If you have large queries that return a large number of objects you can improve performance by reducing the number database hits required to satisfy the selection criteria. To do this, use the The eclipselink.jdbc.fetch-size hint. This hint specifies the number of rows that should be fetched from the database when more rows are required (depending on the JDBC driver support level). Most JDBC drivers default to a fetch size of 10, so if you are reading 1000 objects, increasing the fetch size to 256 can significantly reduce the time required to fetch the query's results. The optimal fetch size is not always obvious. Usually, a fetch size of one half or one quarter of the total expected result size is optimal. Note that if you are unsure of the result set size, incorrectly setting a fetch size too large or too small can decrease performance.


Slow paging can result in significant application overhead; however, EclipseLink includes a variety of solutions for improving paging results; for example, you can:

  • Configure the first and maximum number of rows to retrieve when executing a query.

  • Perform a query on the database for all of the ID values that match the criteria and then use these values to retrieve specific sets.

  • Configure EclipseLink to return a ScrollableCursor object from a query by using query hints. This returns a database cursor on the query's result set and allows the client to scroll through the results page by page.

For details on improving paging performance, see "How to use EclipseLink Pagination" in the EclipseLink online documentation, at:

Cache Usage

EclipseLink uses a shared cache mechanism that is scoped to the entire persistence unit. When operations are completed in a particular persistence context, the results are merged back into the shared cache so that other persistence contexts can use them. This happens regardless of whether the entity manager and persistence context are created in Java SE or Java EE. Any entity persisted or removed using the entity manager will always be kept consistent with the cache.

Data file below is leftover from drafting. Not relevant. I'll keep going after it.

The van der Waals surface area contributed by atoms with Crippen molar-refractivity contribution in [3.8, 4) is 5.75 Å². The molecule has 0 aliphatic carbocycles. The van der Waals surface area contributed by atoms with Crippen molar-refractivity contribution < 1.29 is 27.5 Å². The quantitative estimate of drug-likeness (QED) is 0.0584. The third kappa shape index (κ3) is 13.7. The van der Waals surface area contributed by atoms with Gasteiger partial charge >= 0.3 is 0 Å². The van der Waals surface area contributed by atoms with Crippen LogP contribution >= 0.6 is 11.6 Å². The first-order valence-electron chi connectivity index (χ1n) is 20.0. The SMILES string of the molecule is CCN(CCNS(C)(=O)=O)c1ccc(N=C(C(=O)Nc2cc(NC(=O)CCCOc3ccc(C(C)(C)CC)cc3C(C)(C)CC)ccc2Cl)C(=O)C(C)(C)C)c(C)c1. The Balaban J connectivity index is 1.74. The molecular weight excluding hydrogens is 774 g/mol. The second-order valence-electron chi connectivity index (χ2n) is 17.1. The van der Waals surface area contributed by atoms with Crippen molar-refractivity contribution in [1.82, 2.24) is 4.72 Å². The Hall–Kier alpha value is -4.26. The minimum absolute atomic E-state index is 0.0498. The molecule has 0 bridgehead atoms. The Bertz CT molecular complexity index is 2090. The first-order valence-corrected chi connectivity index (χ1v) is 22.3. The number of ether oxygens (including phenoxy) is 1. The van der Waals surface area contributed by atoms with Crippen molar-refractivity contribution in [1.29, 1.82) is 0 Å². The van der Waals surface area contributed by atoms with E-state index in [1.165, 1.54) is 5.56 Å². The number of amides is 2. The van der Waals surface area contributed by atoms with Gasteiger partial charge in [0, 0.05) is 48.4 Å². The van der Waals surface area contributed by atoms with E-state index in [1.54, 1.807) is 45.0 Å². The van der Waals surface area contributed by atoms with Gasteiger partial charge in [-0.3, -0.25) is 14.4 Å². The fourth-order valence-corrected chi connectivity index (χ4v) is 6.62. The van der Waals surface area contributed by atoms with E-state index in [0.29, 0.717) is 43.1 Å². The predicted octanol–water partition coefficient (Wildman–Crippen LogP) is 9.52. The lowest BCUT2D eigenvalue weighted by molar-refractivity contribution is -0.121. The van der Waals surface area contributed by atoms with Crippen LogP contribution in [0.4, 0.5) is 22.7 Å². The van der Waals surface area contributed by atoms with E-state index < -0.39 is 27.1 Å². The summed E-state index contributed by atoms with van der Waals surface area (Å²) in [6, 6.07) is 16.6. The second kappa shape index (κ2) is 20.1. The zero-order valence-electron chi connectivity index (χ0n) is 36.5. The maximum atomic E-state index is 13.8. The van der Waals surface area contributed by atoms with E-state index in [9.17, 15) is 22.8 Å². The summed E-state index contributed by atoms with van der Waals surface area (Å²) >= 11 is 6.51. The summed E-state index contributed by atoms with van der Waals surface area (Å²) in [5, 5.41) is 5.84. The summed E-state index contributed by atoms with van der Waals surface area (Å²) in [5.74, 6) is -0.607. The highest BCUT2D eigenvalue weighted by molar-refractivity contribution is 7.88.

You can specify how the query should interact with the EclipseLink cache by using the eclipselink.cache-usage hint. For more information, see "cache usage" in tJava Persistence API (JPA) Extensions Reference for Oracle TopLink.


Mapping performance is enhanced by these features:

This section describes these features.

Read-Only Objects

When you declare a class read-only, clones of that class are neither created nor merged greatly improving performance. You can declare a class as read-only within the context of a unit of work by using the addReadOnlyClass() method.

  • To configure a read-only class for a single unit of work, specify that class as the argument to addReadOnlyClass():

  • To configure multiple classes as read-only, add them to a vector and specify that vector as the argument to addReadOnlyClass():


For more information about using read-only objects to enhance performance, see "@ReadOnly" in Java Persistence API (JPA) Extensions Reference for Oracle TopLink.


Weaving is a technique of manipulating the byte-code of compiled Java classes. The EclipseLink JPA persistence provider uses weaving to enhance both JPA entities and Plain Old Java Object (POJO) classes for such things as lazy loading, change tracking, fetch groups, and internal optimizations.Weaving can be performed either dynamically at runtime, when entities are loaded, or statically at compile time by post-processing the entity .class files. By default, EclipseLink uses dynamic weaving whenever possible. This includes inside an Java EE 5/6 application server and in Java SE when the EclipseLink agent is configured. Dynamic weaving is recommended as it is easy to configure and does not require any changes to a project's build process

For details on how to use weaving to enhance application performance, see "weaving" in Java Persistence API (JPA) Extensions Reference for Oracle TopLink.